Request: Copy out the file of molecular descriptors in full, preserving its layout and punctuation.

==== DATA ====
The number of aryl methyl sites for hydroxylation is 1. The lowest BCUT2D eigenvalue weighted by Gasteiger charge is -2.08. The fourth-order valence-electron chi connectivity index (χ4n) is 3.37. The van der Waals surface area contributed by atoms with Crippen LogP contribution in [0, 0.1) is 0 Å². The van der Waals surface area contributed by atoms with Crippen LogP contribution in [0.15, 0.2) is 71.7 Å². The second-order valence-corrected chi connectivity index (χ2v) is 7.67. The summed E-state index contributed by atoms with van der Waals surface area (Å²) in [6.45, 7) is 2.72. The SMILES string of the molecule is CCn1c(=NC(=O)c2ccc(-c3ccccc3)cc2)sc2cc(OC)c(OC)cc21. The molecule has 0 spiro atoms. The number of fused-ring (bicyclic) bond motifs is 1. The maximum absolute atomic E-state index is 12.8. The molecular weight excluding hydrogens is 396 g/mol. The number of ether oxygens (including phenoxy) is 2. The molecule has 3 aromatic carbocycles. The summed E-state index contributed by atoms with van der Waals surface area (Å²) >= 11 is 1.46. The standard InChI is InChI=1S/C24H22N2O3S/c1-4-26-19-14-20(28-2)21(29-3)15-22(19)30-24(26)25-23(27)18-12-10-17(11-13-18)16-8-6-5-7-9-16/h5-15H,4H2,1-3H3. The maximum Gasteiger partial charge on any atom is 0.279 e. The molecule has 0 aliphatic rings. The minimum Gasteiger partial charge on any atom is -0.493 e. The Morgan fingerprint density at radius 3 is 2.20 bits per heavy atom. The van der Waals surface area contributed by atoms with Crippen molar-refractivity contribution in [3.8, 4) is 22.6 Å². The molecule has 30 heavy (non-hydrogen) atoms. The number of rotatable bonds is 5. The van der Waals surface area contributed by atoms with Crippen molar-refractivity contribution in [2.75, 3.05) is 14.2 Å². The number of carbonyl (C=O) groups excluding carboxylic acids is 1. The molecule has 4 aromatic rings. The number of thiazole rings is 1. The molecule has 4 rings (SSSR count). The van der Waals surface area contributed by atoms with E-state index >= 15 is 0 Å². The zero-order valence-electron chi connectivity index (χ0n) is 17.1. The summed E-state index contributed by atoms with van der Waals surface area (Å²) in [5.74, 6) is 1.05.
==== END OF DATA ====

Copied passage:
The number of aryl methyl sites for hydroxylation is 1. The lowest BCUT2D eigenvalue weighted by Gasteiger charge is -2.08. The fourth-order valence-electron chi connectivity index (χ4n) is 3.37. The van der Waals surface area contributed by atoms with Crippen LogP contribution in [0, 0.1) is 0 Å². The van der Waals surface area contributed by atoms with Crippen LogP contribution in [0.15, 0.2) is 71.7 Å². The second-order valence-corrected chi connectivity index (χ2v) is 7.67. The summed E-state index contributed by atoms with van der Waals surface area (Å²) in [6.45, 7) is 2.72. The SMILES string of the molecule is CCn1c(=NC(=O)c2ccc(-c3ccccc3)cc2)sc2cc(OC)c(OC)cc21. The molecule has 0 spiro atoms. The number of fused-ring (bicyclic) bond motifs is 1. The maximum absolute atomic E-state index is 12.8. The molecular weight excluding hydrogens is 396 g/mol. The number of ether oxygens (including phenoxy) is 2. The molecule has 3 aromatic carbocycles. The summed E-state index contributed by atoms with van der Waals surface area (Å²) >= 11 is 1.46. The standard InChI is InChI=1S/C24H22N2O3S/c1-4-26-19-14-20(28-2)21(29-3)15-22(19)30-24(26)25-23(27)18-12-10-17(11-13-18)16-8-6-5-7-9-16/h5-15H,4H2,1-3H3. The maximum Gasteiger partial charge on any atom is 0.279 e. The molecule has 0 aliphatic rings. The minimum Gasteiger partial charge on any atom is -0.493 e. The Morgan fingerprint density at radius 3 is 2.20 bits per heavy atom. The van der Waals surface area contributed by atoms with Crippen molar-refractivity contribution in [3.8, 4) is 22.6 Å². The molecule has 30 heavy (non-hydrogen) atoms. The number of rotatable bonds is 5. The van der Waals surface area contributed by atoms with Crippen molar-refractivity contribution in [2.75, 3.05) is 14.2 Å². The number of carbonyl (C=O) groups excluding carboxylic acids is 1. The molecule has 4 aromatic rings. The number of thiazole rings is 1. The molecule has 4 rings (SSSR count). The van der Waals surface area contributed by atoms with E-state index >= 15 is 0 Å². The zero-order valence-electron chi connectivity index (χ0n) is 17.1. The summed E-state index contributed by atoms with van der Waals surface area (Å²) in [5.74, 6) is 1.05.